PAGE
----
Tetanus is an infection caused severe nervous system from the bacterium Clostridium tetani, is usually found in soil, dust and animal droppings. The bacterium has infected the body usually through a reduction or deep puncture wound, and can also injuries such as burns, frostbite and burning when endangering natural defenses of skin effect.
Tetanus can not be transmitted person to person contact, by direct infection of the blood and can not go into tetanus.
The symptom is usually characteristic of muscle tension and stiffness of neck and jaw (called trismus and tetanus).
In the space of 24-48 hours, the rigidity of the muscles of the body spreads to the extremities and the ability to swallow and breathe less. Patients who are sensitive to light, noise and physical contact in the early stages of tetanus stimulus and can cause painful muscle spasms that involved fractures and dislocations. For this reason, patients are usually treated in the quiet dark place to reduce those risks.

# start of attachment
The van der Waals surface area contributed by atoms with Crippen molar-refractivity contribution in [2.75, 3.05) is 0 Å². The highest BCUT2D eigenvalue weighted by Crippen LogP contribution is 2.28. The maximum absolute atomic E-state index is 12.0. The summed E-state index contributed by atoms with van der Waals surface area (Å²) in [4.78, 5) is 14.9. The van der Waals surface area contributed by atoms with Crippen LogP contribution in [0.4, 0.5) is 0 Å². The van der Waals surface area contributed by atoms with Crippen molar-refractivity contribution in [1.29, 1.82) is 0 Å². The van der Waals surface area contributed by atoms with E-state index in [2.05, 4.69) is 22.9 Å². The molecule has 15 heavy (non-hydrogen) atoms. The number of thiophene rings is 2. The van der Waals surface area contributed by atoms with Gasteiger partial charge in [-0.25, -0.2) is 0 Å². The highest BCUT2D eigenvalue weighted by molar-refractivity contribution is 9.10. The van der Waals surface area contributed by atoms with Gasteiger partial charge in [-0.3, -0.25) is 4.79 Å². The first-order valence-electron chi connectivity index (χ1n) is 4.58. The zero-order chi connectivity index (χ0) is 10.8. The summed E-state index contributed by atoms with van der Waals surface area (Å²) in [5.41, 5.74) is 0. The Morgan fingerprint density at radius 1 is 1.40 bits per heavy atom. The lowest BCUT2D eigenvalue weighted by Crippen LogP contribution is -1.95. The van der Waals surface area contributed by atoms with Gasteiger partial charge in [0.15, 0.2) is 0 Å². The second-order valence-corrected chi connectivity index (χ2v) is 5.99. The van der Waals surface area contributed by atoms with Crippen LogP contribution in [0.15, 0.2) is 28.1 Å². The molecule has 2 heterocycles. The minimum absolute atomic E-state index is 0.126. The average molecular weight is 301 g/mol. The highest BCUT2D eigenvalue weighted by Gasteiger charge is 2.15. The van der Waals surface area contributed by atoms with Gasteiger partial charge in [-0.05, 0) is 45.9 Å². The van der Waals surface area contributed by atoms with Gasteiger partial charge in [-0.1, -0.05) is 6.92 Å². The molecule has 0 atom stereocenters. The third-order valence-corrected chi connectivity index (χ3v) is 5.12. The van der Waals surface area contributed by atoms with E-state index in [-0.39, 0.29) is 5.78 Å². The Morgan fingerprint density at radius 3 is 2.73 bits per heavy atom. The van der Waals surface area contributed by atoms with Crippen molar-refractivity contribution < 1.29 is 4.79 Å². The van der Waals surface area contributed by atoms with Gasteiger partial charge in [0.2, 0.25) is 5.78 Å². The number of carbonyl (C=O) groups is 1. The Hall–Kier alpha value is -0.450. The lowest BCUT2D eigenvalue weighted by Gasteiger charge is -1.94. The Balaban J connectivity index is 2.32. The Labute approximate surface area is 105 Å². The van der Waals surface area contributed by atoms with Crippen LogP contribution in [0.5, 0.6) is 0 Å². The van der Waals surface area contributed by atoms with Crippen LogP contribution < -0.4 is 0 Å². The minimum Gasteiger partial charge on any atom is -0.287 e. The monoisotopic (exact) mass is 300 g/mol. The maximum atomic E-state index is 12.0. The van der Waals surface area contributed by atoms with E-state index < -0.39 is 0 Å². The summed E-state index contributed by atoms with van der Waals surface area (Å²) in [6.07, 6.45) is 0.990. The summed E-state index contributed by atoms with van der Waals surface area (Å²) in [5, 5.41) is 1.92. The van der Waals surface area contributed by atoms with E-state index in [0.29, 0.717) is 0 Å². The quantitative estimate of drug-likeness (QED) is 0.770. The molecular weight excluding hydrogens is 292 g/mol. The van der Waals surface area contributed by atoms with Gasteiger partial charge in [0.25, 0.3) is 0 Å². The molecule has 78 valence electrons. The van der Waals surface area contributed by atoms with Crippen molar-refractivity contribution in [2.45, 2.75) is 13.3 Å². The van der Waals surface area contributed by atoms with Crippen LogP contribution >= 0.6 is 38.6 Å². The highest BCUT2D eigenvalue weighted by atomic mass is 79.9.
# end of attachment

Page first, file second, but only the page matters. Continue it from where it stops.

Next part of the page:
Because of widespread vaccination in childhood, tetanus is now extremely rare in developed countries. In the United States, only 130 cases were reported during the period 1998-2000 (ie 2005), which appears more acute among unvaccinated or inadequately vaccinated persons after injury.
Treatment includes administration of antitoxin in patients who have not been vaccinated properly, clean the wound, and medical control of symptoms. Patients may require invasive medical treatments in the ICU to help with breathing and eating too much.
Most patients recover from tetanus and return to full health within 2-4 months.